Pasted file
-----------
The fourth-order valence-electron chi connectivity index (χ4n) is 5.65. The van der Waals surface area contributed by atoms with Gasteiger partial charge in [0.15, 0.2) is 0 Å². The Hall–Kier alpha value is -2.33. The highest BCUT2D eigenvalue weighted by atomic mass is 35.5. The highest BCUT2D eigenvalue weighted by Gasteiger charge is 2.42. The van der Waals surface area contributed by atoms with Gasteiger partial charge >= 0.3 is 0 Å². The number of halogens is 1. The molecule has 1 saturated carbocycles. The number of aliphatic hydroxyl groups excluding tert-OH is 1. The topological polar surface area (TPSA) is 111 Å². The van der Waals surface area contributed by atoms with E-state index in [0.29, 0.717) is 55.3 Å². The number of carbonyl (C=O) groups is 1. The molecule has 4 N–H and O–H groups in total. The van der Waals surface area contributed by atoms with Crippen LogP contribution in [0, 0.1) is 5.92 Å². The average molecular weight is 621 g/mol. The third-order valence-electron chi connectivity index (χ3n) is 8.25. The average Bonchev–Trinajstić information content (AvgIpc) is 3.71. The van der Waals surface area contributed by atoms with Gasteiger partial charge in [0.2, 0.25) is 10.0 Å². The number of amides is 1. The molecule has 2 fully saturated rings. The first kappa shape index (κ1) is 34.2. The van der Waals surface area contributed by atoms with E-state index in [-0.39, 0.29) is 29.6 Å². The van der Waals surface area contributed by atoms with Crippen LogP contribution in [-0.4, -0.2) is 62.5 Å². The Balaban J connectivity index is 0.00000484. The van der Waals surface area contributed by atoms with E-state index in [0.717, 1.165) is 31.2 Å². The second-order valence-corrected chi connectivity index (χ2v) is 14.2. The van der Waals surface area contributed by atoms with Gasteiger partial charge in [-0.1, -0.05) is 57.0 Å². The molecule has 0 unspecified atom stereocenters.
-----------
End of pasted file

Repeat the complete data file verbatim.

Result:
The fourth-order valence-electron chi connectivity index (χ4n) is 5.65. The van der Waals surface area contributed by atoms with Gasteiger partial charge in [0.15, 0.2) is 0 Å². The Hall–Kier alpha value is -2.33. The highest BCUT2D eigenvalue weighted by atomic mass is 35.5. The highest BCUT2D eigenvalue weighted by Gasteiger charge is 2.42. The van der Waals surface area contributed by atoms with Gasteiger partial charge >= 0.3 is 0 Å². The number of halogens is 1. The molecule has 1 saturated carbocycles. The number of aliphatic hydroxyl groups excluding tert-OH is 1. The topological polar surface area (TPSA) is 111 Å². The van der Waals surface area contributed by atoms with E-state index in [0.29, 0.717) is 55.3 Å². The number of carbonyl (C=O) groups is 1. The molecule has 4 N–H and O–H groups in total. The van der Waals surface area contributed by atoms with Crippen LogP contribution in [0, 0.1) is 5.92 Å². The average molecular weight is 621 g/mol. The third-order valence-electron chi connectivity index (χ3n) is 8.25. The average Bonchev–Trinajstić information content (AvgIpc) is 3.71. The van der Waals surface area contributed by atoms with Gasteiger partial charge in [0.2, 0.25) is 10.0 Å². The number of amides is 1. The molecule has 2 fully saturated rings. The first kappa shape index (κ1) is 34.2. The van der Waals surface area contributed by atoms with E-state index in [-0.39, 0.29) is 29.6 Å². The van der Waals surface area contributed by atoms with Crippen LogP contribution in [-0.4, -0.2) is 62.5 Å². The Balaban J connectivity index is 0.00000484. The van der Waals surface area contributed by atoms with E-state index in [0.717, 1.165) is 31.2 Å². The second-order valence-corrected chi connectivity index (χ2v) is 14.2. The van der Waals surface area contributed by atoms with Gasteiger partial charge in [-0.1, -0.05) is 57.0 Å². The molecule has 0 unspecified atom stereocenters.